How Chronic Kidney Disease And Dialysis Patients Can Better Fight Phosphorus - The "Silent Killer"


© ALL CREDIT TO THEIR RESPECTIVE OWNERS. referred to phosphorus as the "Silent Killer." Fresenius Medical Care Inc. (Largest Dialysis Organization in the U.S.) calls the mineral a "Silent Disease," that "can kill!" Hence, managing phosphorus is crucial to a Dialysis patient's health outcomes. While Dialysis Treatments remove some phosphorus from the body, it cannot replace the kidneys and patients are at constant risk of high phosphorus (Hyperphosphatemia). This can lead to itching, brittle bones, painful sores which may not heal, Calcification (stiff or less flexible veins and arteries), heart attack, stroke, hospitalizations, and even death. However, with a few special tips, Chronic Kidney Disease and Dialysis patients can limit their phosphorus to safe levels, reduce negative side effects, and still greatly enjoy the foods they eat.

If it were easy to limit phosphorus, then every Dialysis patient would do so. The fact is, however, that it is very hard to limit phosphorus levels. High-protein foods, such as meats, dried beans, and peas tend to be high in phosphorus. "Double-jeopardy" foods (high in both potassium and phosphorus) include dairy products, nuts, seeds, chocolate, and whole-grain foods. 

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Let's be clear, the goal is not to have your phosphorus levels at zero. Phosphorus is the most abundant mineral in the body after calcium. The two important nutrients work closely together to build strong bones and teeth (accounts for approximately 85% of phosphorus in the body) as well as assist with creating healthy cells and tissues throughout the body. Aim for phosphorus levels between 3.0 to 5.5 mg/dL. Your monthly blood tests will tell you if you are succeeding at achieving this goal. 

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The best way for Chronic Kidney Disease and Dialysis patients to lower their risks of Hyperphosphatemia is to adopt a few basic dietary and lifestyle changes as follows:

1. Use substitutes. It is unreasonable to have Chronic Kidney Disease and Dialysis patients eliminate high phosphorus foods out of their diets without providing other options. A good way to limit high phosphorus items is to use alternative choices. For instance, substitute unenriched rice milk for regular milk and yogurt. A small amount of Brie or Swiss cheese is better than processed cheeses and cheese spreads. Similarly, English muffins are lower in phosphorus than pancakes and waffles. Popcorn and pretzels are better snacks than nuts and seeds. If you have a sweet tooth, then drop the chocolate for jelly beans, hard candy, fruit snacks or gumdrops.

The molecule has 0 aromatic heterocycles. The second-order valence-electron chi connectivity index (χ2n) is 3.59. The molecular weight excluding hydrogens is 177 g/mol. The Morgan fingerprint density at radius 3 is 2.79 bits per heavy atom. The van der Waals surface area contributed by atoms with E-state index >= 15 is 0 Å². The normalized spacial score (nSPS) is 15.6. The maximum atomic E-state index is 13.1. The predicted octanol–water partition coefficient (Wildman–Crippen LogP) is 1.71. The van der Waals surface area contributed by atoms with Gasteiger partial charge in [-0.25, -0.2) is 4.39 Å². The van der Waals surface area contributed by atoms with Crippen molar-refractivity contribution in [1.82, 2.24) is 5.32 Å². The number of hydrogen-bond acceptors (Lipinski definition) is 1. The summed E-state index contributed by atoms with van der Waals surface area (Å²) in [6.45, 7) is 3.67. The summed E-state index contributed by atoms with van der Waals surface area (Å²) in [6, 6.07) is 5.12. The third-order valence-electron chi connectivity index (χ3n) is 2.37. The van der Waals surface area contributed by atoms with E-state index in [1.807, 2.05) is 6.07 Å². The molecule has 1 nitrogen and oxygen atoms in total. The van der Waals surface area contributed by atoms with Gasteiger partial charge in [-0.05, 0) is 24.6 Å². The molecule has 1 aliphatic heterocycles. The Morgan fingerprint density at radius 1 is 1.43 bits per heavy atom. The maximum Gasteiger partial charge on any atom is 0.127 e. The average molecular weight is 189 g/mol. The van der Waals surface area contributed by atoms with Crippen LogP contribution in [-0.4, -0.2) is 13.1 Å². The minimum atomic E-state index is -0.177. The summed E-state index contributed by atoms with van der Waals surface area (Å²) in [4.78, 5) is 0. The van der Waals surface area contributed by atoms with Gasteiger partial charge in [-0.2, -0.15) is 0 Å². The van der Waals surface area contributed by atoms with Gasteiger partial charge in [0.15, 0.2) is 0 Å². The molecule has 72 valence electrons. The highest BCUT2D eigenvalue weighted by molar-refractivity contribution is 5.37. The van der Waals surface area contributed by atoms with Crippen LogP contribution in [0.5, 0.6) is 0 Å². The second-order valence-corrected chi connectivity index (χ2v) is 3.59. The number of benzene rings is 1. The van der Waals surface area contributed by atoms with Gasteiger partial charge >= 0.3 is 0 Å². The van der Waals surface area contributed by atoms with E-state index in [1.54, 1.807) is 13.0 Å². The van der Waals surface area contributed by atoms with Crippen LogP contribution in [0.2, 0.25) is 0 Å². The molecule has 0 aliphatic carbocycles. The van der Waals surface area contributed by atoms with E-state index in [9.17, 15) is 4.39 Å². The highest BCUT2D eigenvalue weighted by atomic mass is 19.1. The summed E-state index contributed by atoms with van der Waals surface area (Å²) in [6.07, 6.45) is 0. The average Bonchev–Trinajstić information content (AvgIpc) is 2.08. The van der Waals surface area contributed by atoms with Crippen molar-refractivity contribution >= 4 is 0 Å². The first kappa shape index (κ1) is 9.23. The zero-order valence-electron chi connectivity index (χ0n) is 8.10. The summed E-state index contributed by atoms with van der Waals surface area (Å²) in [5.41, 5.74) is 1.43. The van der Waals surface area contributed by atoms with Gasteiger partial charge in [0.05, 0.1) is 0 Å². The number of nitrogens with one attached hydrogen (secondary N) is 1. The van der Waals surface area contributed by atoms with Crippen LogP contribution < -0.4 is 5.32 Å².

2. Swapping out your favorite main dish. Try to reduce your intake of higher-phosphorous meats, such as salmon, halibut, organ meats, sardines and pollock, by using beef, pork, lamb, poultry and other fish instead.

3. Where's the phosphorus? Manufacturers may add phosphorus when processing foods to thicken them, improve taste, prevent discoloration or preserve them. Thus, look for any ingredients on labels that contains the term "phos." This includes: Calcium phosphate, Disodium phosphate, Phosphoric acid, Monopotassium phosphate, Sodium acid pyrophosphate, and Sodium tripolyphosphate.

4. Monitor your phosphorus intake. The Mayo Clinic said, "For adults with kidney disease, generally 800 to 1,000 milligrams (mg) of phosphorus a day is the limit." To give you some idea, One slice of whole wheat bread has 57 mg of phosphorous, while enriched white bread has only 25 mg. Try to monitor how much phosphorus you are taking in throughout your day.

5. Not all antacids are good binders. Some calcium-based antacids may be used safely by Dialysis patients to bind extra phosphorus. Still, some may contain aluminum or magnesium. These can build up to toxic levels in Dialysis patients. "Always read labels and ask your doctor, pharmacist, or dietitian before taking any over-the-counter products," said

6. Switch more than just the colas. Most Chronic Kidney Disease and Dialysis patients know that they should try to avoid colas and pepper-type sodas. Yet, patients should also drop some flavored waters, bottled teas, and some drink mixes with "phos" in the ingredients. Chronic Kidney Disease have a large array of other sodas that they can enjoy such as lemon-lime soda, ginger ale, root beer, plain water or some drink mixes that do not contain "phos" in the ingredients.

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Give these tips a try. They should be super easy to implement into your day-to-day habits. If you have more insights to offer, then share them with the over 38,000 Facebook Friends (click here). Also, Chronic Kidney Disease and Dialysis patients should feel free to talk to their Dietitian about creating a meal plan that meets their needs as well as incorporates their favorite foods or quality substitutes. 

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We at completely understand how difficult it is to abide by the dietary restrictions of Dialysis. That is why we encourage you to utilize our daily Impact Meals which are a great resource for foods that can help you keep variety in your diet while you mind your levels of phosphorus and overall Renal and Diabetic diets (click here). Moreover, visit every day for the latest breaking news, information, Impact Meals, Inspirational Quotes, products, and services which teach those with Chronic Kidney Disease, Dialysis, Kidney Transplants, Diabetes, and High Blood Pressure how to better manage and improve their lives.   

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